'Impossible to cover Baahubali's costs with one language release'

IANS | By, Chennai
Sep 28, 2015 09:11 AM IST

Filmmaker SS Rajamouli, whose much-awaited film Baahubali hits the screens on Friday, has said that a film's creative success scores over its box office. He further added that Baahubali is his tribute to Indian epic Mahabharata.

Filmmaker SS Rajamouli, whose much-awaited film hits the screens on Friday, has said that a film's creative success scores over its box office. He further added that Baahubali is his tribute to Indian epic Mahabharata.

"I'm usually not motivated by money. When my films succeed creatively, that's my biggest achievement. The creative satisfaction I get from my films matters to me the most than box office numbers," said Rajamouli.

Although he admits film economics is important, he says that's not what drives him to make films.

, which is touted as one of India's most expensive films at Rs 250 crore (nearly $40 million), is Rajamouli's "tribute to Indian epic Mahabharata."

"One of the biggest inspirations behind Baahubali is Mahabharata. The epic war drama between the Pandavas and Kauravas has always fascinated me," he said, adding that the Amar Chitra Katha comics too helped him envision the world of Baahubali.

The film, originally made in Telugu and Tamil, will also release in Hindi and Malayalam in dubbed versions.

Asked why he chose to release the film in multiple languages, he said: "Given the budget of the film, it's impossible to recover the cost involved if we release in one language. Right from the start, the plan was to make it as a Tamil-Telugu bilingual. Hence, we cast actors who are popular in both the industries.

"Following the success of Eega (Makkhi in Hindi), we had planned to release Baahubali in Hindi as well."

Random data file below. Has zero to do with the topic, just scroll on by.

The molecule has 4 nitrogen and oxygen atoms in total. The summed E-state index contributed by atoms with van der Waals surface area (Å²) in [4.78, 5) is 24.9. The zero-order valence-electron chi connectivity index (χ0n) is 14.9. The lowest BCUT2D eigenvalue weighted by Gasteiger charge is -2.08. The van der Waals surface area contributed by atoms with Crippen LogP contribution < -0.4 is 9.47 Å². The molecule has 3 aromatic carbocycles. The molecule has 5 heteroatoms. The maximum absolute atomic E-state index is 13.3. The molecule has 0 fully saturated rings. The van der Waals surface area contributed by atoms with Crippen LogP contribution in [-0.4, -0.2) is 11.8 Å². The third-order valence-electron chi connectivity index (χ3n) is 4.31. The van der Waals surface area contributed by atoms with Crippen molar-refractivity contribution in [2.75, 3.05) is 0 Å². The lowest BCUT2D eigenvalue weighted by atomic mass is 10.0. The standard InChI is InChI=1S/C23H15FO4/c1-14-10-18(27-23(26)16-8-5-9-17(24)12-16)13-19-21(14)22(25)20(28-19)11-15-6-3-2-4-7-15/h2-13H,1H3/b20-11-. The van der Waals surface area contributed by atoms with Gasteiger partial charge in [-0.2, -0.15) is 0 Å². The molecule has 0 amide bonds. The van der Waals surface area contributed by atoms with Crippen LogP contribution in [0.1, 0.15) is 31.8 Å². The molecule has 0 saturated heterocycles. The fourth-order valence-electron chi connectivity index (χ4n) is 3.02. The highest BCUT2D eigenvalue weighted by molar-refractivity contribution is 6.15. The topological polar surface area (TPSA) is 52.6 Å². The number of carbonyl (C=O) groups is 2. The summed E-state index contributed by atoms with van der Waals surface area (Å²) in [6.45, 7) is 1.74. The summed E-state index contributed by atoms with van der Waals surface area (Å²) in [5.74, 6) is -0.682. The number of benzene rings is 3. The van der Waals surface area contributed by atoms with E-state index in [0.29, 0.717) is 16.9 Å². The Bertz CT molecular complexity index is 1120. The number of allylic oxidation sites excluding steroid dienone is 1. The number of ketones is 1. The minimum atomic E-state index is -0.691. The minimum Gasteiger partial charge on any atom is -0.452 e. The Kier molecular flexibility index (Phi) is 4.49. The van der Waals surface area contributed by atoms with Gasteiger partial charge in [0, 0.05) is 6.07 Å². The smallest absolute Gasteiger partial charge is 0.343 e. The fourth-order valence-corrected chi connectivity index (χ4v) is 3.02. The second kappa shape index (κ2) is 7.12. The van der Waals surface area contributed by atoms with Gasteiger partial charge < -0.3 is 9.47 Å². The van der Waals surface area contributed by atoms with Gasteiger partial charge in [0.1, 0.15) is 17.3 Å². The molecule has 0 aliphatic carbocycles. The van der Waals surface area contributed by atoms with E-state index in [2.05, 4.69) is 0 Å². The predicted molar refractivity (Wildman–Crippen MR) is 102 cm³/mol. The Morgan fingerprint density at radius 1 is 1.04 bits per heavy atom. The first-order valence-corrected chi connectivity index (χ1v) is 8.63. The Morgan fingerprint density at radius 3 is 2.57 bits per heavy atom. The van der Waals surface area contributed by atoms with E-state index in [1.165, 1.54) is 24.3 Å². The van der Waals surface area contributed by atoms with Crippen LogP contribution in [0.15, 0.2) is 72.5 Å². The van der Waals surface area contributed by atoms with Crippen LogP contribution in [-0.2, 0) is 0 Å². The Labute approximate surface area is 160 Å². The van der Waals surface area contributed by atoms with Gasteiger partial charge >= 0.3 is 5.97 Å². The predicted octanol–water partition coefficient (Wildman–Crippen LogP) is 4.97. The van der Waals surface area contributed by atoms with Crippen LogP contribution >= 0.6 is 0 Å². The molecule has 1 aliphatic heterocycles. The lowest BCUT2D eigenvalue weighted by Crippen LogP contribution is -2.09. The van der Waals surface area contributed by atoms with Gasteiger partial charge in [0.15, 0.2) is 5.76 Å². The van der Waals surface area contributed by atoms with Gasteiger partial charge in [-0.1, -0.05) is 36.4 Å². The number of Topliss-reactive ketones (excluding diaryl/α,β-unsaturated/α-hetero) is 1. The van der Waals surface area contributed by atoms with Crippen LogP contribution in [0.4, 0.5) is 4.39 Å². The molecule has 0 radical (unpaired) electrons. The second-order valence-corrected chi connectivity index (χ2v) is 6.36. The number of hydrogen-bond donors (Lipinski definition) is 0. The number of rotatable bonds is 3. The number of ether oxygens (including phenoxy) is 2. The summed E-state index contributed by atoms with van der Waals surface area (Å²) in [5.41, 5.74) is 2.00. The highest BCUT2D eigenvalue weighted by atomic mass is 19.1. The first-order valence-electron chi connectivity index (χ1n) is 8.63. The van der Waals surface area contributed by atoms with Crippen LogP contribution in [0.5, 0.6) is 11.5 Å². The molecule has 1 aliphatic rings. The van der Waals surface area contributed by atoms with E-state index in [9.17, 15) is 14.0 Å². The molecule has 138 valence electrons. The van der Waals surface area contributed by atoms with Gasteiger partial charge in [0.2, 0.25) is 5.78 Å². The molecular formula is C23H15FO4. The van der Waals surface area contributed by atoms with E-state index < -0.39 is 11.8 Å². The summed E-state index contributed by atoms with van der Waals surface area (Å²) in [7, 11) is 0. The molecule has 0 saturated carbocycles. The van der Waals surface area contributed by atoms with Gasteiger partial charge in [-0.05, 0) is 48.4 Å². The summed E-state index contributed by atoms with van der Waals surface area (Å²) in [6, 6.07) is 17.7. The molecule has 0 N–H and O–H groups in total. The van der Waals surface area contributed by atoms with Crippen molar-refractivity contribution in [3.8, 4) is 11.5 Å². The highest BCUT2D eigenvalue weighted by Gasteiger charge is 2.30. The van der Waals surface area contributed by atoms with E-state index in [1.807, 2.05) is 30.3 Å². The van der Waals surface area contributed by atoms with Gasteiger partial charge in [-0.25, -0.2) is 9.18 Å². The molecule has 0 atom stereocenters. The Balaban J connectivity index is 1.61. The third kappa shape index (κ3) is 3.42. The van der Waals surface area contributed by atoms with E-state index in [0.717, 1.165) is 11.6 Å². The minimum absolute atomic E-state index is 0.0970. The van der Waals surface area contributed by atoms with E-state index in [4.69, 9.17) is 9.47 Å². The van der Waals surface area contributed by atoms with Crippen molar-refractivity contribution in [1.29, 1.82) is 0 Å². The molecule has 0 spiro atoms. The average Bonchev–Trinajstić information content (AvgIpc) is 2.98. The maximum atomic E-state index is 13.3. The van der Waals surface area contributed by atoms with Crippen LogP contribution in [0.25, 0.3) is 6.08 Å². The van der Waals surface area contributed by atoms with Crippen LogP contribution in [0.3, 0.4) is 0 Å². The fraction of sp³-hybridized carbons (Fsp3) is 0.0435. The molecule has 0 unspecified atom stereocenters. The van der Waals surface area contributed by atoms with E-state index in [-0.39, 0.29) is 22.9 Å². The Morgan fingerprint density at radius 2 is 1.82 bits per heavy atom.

When the team was looking for someone to release the film in the northern belt, filmmaker Karan Johar came on board.

The film is all set to release in a record number of 4,000 screens worldwide.

It took the team nearly three years to complete the first part of the film. With another 120 days of shoot left on the second part, it's expected to hit the screens next year.

Rajamouli says it wasn't easy to stay motivated throughout.

"We struggled towards the end, especially to complete the last 20 percent of the film, as most actors by then had almost given up having shot for over a year. But I always believe the team draws its motivation from the director, so I had to push myself and others without losing my cool," he said.

Despite the long wait, the buzz around Baahubali was always alive. It's perhaps the best marketed south Indian film ever.

"A lot of planning went into all this. Over the last one year, we've been very active on social media platforms. We needed to create the buzz, make audiences -- irrespective of the region -- curious about our film. And the only way to do it was through marketing," he said.

Megastar Amitabh Bachchan too has heaped praise on Rajamouli's creation and even wished to be part of it.

Asked if he plans to rope in Big B in the second part of the movie, he said: "I'd love to work with all the stars, provided I have a suitable script for them. I can't approach them just because I want to work with them. For Baahubali, I had decided long back that Prabhas was my hero. I let my script choose my actor and not vice versa.

"It was nice of Bachchan sir to say lovely things about our film."

The film is about the story of two warring brothers for an ancient kingdom. It features Prabhas, Rana Daggubati, Anushka Shetty and Tamannah Bhatia in the lead roles.

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